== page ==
Traders and service providers are protesting against mobile-based transaction charges. The government encourages the use of cashless payment systems to stop the spread of Covid-19, which has seen telecommunication companies issue mobile money codes, through which traders can be paid on the services or commodities that clients have purchased to minimises the use of the hard currencies.
At the beginning telcos were not charging traders transaction charges, but they have since issued a notice that effective September 1, the traders will be charged with 0.5 percent of the total amount as transaction charges “These charges of using the service is high given the fact that it is applied on every single transaction made,” Emmanuel Ndacyayisenga, a shopkeeper in Gikondo suburb, in Kigali City.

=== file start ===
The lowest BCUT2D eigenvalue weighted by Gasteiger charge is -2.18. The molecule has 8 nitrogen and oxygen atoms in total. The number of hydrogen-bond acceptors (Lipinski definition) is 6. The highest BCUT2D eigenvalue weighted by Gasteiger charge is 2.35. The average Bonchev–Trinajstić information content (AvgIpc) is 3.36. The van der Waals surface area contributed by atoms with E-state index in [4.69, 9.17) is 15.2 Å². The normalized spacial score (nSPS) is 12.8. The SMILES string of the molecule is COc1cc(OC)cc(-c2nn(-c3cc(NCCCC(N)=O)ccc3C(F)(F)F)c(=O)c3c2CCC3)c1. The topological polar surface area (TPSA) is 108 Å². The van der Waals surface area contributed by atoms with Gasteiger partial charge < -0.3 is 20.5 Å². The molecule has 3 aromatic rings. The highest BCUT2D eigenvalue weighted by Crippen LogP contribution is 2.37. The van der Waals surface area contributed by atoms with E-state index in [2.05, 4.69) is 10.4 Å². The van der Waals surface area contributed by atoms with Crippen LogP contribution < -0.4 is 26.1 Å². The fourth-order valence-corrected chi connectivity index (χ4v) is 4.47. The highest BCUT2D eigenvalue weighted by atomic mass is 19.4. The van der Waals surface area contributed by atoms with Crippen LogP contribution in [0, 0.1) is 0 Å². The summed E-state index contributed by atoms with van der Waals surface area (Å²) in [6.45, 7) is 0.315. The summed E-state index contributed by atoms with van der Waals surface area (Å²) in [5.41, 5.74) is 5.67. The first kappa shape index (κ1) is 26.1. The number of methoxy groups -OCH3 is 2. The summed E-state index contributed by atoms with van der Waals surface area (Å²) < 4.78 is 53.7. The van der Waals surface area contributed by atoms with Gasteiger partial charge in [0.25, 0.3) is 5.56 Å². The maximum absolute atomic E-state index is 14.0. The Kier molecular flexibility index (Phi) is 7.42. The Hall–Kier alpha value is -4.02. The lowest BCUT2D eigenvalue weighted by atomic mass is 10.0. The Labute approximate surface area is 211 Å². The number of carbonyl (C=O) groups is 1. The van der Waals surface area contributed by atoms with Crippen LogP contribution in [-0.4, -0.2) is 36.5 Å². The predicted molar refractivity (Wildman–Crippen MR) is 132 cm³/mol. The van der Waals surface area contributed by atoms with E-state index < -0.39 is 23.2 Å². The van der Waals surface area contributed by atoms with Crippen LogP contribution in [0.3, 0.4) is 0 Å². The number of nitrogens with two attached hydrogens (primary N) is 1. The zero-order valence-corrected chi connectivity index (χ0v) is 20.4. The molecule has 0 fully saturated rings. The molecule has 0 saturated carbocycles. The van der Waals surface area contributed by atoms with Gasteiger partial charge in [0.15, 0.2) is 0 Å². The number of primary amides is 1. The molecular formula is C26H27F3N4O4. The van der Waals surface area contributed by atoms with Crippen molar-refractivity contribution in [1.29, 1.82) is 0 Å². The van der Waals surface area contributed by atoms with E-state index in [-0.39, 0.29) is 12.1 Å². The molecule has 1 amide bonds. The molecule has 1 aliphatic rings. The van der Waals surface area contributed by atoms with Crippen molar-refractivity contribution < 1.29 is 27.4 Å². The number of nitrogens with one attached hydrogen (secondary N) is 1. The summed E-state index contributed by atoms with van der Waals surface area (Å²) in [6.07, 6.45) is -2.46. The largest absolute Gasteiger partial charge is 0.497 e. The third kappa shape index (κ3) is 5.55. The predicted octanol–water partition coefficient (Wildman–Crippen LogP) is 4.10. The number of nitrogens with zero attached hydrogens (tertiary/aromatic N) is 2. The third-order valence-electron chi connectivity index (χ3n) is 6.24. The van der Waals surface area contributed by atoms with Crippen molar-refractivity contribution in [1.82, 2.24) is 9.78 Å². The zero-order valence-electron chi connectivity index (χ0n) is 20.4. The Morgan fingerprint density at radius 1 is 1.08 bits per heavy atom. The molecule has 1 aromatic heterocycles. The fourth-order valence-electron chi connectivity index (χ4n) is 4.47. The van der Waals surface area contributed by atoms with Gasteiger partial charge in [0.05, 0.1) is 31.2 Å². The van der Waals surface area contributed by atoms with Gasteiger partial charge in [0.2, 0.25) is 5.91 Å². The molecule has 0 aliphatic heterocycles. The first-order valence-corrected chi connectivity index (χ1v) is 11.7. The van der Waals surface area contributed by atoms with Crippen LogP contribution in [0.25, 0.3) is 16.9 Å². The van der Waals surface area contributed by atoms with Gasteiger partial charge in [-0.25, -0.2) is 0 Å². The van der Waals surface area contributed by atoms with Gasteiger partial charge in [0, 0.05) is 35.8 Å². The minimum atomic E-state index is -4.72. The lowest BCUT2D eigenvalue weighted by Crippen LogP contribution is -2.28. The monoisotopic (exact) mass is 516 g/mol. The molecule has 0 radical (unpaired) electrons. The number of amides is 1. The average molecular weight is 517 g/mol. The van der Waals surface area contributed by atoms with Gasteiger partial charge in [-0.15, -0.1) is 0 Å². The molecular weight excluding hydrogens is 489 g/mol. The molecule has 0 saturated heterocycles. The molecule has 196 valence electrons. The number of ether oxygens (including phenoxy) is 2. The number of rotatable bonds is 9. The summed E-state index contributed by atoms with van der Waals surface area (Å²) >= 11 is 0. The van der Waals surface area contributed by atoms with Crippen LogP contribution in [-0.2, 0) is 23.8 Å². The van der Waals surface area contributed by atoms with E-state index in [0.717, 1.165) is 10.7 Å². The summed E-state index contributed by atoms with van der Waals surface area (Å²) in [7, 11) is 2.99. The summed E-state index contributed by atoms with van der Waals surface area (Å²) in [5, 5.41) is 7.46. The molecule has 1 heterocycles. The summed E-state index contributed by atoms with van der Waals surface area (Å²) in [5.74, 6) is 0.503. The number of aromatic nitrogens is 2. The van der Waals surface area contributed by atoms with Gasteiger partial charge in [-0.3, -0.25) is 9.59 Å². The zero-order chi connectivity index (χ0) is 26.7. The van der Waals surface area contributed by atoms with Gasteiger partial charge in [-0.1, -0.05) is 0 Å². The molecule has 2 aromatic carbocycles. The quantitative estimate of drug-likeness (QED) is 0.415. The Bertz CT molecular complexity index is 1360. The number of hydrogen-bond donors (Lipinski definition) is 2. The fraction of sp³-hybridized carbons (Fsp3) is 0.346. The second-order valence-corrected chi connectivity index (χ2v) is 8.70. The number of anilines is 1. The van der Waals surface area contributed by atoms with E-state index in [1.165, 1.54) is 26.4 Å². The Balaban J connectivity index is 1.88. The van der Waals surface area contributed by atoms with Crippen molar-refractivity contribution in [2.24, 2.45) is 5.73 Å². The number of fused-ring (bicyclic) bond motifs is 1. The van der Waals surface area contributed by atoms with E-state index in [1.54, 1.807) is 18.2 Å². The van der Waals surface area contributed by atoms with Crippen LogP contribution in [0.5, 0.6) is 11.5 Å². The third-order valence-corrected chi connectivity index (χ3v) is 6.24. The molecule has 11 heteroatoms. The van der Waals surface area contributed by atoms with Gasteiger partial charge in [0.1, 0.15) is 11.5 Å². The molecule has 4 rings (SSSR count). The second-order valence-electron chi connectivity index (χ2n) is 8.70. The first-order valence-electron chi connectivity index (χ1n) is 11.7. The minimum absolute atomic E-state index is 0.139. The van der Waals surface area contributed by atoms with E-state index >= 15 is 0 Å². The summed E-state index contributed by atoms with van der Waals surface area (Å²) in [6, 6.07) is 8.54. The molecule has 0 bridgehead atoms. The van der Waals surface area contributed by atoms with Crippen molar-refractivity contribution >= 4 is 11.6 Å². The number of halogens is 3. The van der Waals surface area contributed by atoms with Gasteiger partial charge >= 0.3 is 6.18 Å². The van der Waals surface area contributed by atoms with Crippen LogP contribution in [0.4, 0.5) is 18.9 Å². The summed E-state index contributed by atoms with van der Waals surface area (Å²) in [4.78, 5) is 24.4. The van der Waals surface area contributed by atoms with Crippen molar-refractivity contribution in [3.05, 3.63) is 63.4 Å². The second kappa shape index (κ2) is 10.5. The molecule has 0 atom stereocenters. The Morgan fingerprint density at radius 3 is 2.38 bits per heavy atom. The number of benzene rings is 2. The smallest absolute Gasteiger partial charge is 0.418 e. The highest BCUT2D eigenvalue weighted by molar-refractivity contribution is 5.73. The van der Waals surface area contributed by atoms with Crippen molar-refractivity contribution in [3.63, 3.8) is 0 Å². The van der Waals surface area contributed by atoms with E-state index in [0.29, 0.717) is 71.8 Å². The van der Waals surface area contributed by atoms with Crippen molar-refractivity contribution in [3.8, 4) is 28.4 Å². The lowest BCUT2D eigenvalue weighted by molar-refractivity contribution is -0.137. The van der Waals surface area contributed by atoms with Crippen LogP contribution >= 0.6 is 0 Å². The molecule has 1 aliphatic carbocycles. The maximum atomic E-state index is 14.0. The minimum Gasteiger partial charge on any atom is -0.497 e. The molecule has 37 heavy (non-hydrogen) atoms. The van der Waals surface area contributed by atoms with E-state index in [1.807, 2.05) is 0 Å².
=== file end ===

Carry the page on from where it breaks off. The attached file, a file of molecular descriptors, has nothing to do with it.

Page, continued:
“We have initially adopted the service after being consulted and educated about what it meant for, but we have not being communicated about how much we will buy it or be paying to use it,” Ndacyayisenga added.
At the height of Covid-19 infections, the central bank directed that cashless payments to be made available with zero charges on all transfers between bank accounts and mobile wallets, zero charges on all mobile money transfers, zero fees on payments for point-of-sale transactions and an increase in the limit for individual transfers using mobile money wallets.
Implementation of a Rwandan cashless economy initially received resistance from consumers and merchants due to transaction fees levied.